Thursday, March 5, 2009

It’s all about confidence?

Laurel Magri: lying, deceptive, manipulative whore.
How simple-minded are Canadians?

That’s what the real estate industry desperately wants to find out. They think that if they restore ‘buyer confidence’, the boom times for real estate sales will return.

And the linchpin to the equation is young adults and renters (the entry market segment).

If the Industry can convince the entry market segment to get out there and buy, it will unblock the buying dam which, in turn, will free up current homeowners to upgrade to more expensive houses.

So today yet another ‘survey’ is released to make the rounds and influence opinion. This time its the annual homeowner survey from the Royal Bank.

“Confidence appears to be seeping back into the housing market, with young Canadians the most optimistic that now is a good time to buy.” shrieks the survey.

Then a young couple is profiled. Trotted out for the media story is thirty-year-old David Morris, who owns a condominium in downtown Vancouver. We are told he is among those actively planning to purchase a home. He's looking to sell his condo and trade up to a house in Vancouver's trendy Kitsilano or North Shore districts and is planning to get married by the end of the year. “We have made the decision to move forward. It's not a situation where we're going to force it, but if we can find the right house for the right price, we have made the decision to get serious about it,” says Morris.

Other young couples are buying, goes the plan, you should too!

Of course there is only a passing mention to the fact that Morris is a commercial Real Estate Broker, a member of the Industry.

Further in the article the familiar hooks are dangled. “Interest rates are at historic lows and borrowing money is very, very affordable. If you have steady employment and you have some financial responsibility along with a good interest rate, now is a really, really good time to purchase a property," said Mr. van der Wyst, an agent with Royal LePage

And then comes the best part as the article goes on to state:

“At this time, employment stability is very important. It would be really unfortunate to see someone lose their job just as they were about to close on a property. A number of leading Canadian economists have observed that Canada's rising unemployment rate has eroded consumer confidence, and other recent housing forecasts have been less upbeat than the Royal Bank survey.”

And that’s the problem, isn’t it? When people are worried about hanging on to their jobs, they aren't going to buy, are they?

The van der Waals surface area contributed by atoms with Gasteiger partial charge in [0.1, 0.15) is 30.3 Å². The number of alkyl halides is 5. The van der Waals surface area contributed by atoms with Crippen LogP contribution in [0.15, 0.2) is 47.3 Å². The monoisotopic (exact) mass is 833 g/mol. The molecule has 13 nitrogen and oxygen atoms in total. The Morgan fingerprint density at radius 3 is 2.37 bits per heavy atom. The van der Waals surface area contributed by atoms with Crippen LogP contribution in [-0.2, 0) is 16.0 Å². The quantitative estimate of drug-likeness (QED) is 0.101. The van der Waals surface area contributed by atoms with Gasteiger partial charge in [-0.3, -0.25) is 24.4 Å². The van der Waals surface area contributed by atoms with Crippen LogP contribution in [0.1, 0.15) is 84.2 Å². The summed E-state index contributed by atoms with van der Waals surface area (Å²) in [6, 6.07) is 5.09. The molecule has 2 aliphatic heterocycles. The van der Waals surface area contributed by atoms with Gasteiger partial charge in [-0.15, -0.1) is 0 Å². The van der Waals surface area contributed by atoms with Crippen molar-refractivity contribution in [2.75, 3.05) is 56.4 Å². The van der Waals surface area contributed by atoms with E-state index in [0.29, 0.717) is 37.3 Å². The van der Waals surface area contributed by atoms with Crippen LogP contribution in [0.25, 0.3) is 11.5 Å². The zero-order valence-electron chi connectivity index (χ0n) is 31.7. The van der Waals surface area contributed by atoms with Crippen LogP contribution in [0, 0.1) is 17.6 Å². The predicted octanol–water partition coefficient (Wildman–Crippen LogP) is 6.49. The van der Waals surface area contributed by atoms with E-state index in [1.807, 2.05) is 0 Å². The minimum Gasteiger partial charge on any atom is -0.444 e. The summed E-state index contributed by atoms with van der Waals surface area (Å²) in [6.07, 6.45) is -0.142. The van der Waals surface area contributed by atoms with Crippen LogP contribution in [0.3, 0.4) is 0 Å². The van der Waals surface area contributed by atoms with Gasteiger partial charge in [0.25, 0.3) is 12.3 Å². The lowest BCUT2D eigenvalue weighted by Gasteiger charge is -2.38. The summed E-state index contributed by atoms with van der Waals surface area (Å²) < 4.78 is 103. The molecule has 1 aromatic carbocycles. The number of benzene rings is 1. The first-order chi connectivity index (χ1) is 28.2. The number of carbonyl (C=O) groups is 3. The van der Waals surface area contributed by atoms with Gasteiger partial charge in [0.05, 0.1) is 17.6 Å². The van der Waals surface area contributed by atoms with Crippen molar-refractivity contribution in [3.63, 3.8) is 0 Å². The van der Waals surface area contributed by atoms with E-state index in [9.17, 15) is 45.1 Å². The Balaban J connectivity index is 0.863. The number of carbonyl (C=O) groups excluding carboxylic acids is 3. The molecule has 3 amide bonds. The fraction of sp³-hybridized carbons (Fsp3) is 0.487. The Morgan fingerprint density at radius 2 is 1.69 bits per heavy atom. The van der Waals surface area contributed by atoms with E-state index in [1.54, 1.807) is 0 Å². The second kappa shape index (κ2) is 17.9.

But does Royal Bank caution you to ensure you have a stable job... caution you to wait a bit to make sure the economy is on sound ground before commit to a massive amount of debt just when things are the worst they have been, economically, in almost 30 years?

Nope... they just seek to instill a little confidence, as in - follow the crowd like a complient sheep - type of confidence. Mr. Morris is going to buy, you should too.

The survey doesn't focus on the real problem: the overvalued homes, the realtors who are focused on their commission instead of the well being of their clients, the bankers who are giving giving mortgages to kids who may well be underwater with this mortgage in a year (hey CMHC insurace protects them) or the developers.

No the problem endless news storis which shake ‘buyer confidence’.

And so the manipulative barrage continues with endless ‘surveys’ like this one purporting to show us that ‘confidence’ is returning regardless of how bad the economy is and that ‘now is the time to buy’.


That’s why the man responsible for keeping the economy humming, Bank of Canada govenor Mark Carney, pushed the panic button yesterday, reducing the Bank of Canada's key interest rate to nearly zero in hopes of getting consumers buying again.

That’s why Ontario Premier Dalton McGuinty came out today and reassured workers at U.S. Steel Canada they will get their pensions despite massive layoffs. But he admits he doesn't know what that means in terms of bringing back any of the 1,500 lost jobs amid a temporarily shutdown of its Hamilton mill and most of its Lake Erie operations.

Is now the time to buy for the 1,200 employees tossed out on the unemployment line today when Chrysler eliminated the third shift at its minivan assembly plant in Ontario?

Or is it the time to buy for the 423 laid off today from Nickel giant Vale Inco Ltd? Or the 50 staff members at the Toronto Star who received layoff notices today? Or for the members of the Two Nova Scotia pulp mills who were told today to stay home for another five weeks, starting March 15?

The fact of the matter is job losses have only begun to pile up.

We are in for a very difficult couple of years, which is why Carey says he may reduce the interest rate below the current 0.5%.


They only confidence most Canadians have right now is that they cannot be so easily manipulated by the likes of such a ridiculously self-serving survey put out by the mortgage industry to sell its own mortgage products.



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